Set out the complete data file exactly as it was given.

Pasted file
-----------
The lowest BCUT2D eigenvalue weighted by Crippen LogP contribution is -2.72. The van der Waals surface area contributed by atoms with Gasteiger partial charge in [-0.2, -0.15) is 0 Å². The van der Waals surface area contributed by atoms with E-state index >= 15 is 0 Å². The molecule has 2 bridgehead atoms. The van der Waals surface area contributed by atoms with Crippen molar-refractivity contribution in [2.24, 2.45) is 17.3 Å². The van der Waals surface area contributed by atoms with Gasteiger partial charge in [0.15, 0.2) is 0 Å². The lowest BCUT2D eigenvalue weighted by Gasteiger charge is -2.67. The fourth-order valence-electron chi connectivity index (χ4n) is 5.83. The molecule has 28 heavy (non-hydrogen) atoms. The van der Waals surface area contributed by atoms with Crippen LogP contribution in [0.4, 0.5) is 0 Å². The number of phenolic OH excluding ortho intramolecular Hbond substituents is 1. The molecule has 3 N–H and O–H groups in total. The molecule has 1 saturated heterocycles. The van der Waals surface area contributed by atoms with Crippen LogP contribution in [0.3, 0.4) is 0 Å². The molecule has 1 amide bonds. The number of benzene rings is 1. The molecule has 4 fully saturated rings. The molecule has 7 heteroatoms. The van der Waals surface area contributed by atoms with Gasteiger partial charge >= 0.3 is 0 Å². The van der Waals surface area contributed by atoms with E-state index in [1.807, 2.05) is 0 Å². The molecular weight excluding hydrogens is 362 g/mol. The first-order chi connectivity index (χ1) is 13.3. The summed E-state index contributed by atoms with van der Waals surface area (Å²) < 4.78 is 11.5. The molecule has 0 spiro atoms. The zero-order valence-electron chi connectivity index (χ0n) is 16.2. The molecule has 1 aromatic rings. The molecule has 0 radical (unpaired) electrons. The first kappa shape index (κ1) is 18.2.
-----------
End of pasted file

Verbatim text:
The lowest BCUT2D eigenvalue weighted by Crippen LogP contribution is -2.72. The van der Waals surface area contributed by atoms with Gasteiger partial charge in [-0.2, -0.15) is 0 Å². The van der Waals surface area contributed by atoms with E-state index >= 15 is 0 Å². The molecule has 2 bridgehead atoms. The van der Waals surface area contributed by atoms with Crippen molar-refractivity contribution in [2.24, 2.45) is 17.3 Å². The van der Waals surface area contributed by atoms with Gasteiger partial charge in [0.15, 0.2) is 0 Å². The lowest BCUT2D eigenvalue weighted by Gasteiger charge is -2.67. The fourth-order valence-electron chi connectivity index (χ4n) is 5.83. The molecule has 28 heavy (non-hydrogen) atoms. The van der Waals surface area contributed by atoms with Crippen LogP contribution in [0.4, 0.5) is 0 Å². The number of phenolic OH excluding ortho intramolecular Hbond substituents is 1. The molecule has 3 N–H and O–H groups in total. The molecule has 1 saturated heterocycles. The van der Waals surface area contributed by atoms with Crippen LogP contribution in [0.3, 0.4) is 0 Å². The molecule has 1 amide bonds. The number of benzene rings is 1. The molecule has 4 fully saturated rings. The molecule has 7 heteroatoms. The van der Waals surface area contributed by atoms with Gasteiger partial charge >= 0.3 is 0 Å². The van der Waals surface area contributed by atoms with E-state index in [1.807, 2.05) is 0 Å². The molecular weight excluding hydrogens is 362 g/mol. The first-order chi connectivity index (χ1) is 13.3. The summed E-state index contributed by atoms with van der Waals surface area (Å²) < 4.78 is 11.5. The molecule has 0 spiro atoms. The zero-order valence-electron chi connectivity index (χ0n) is 16.2. The molecule has 1 aromatic rings. The molecule has 0 radical (unpaired) electrons. The first kappa shape index (κ1) is 18.2.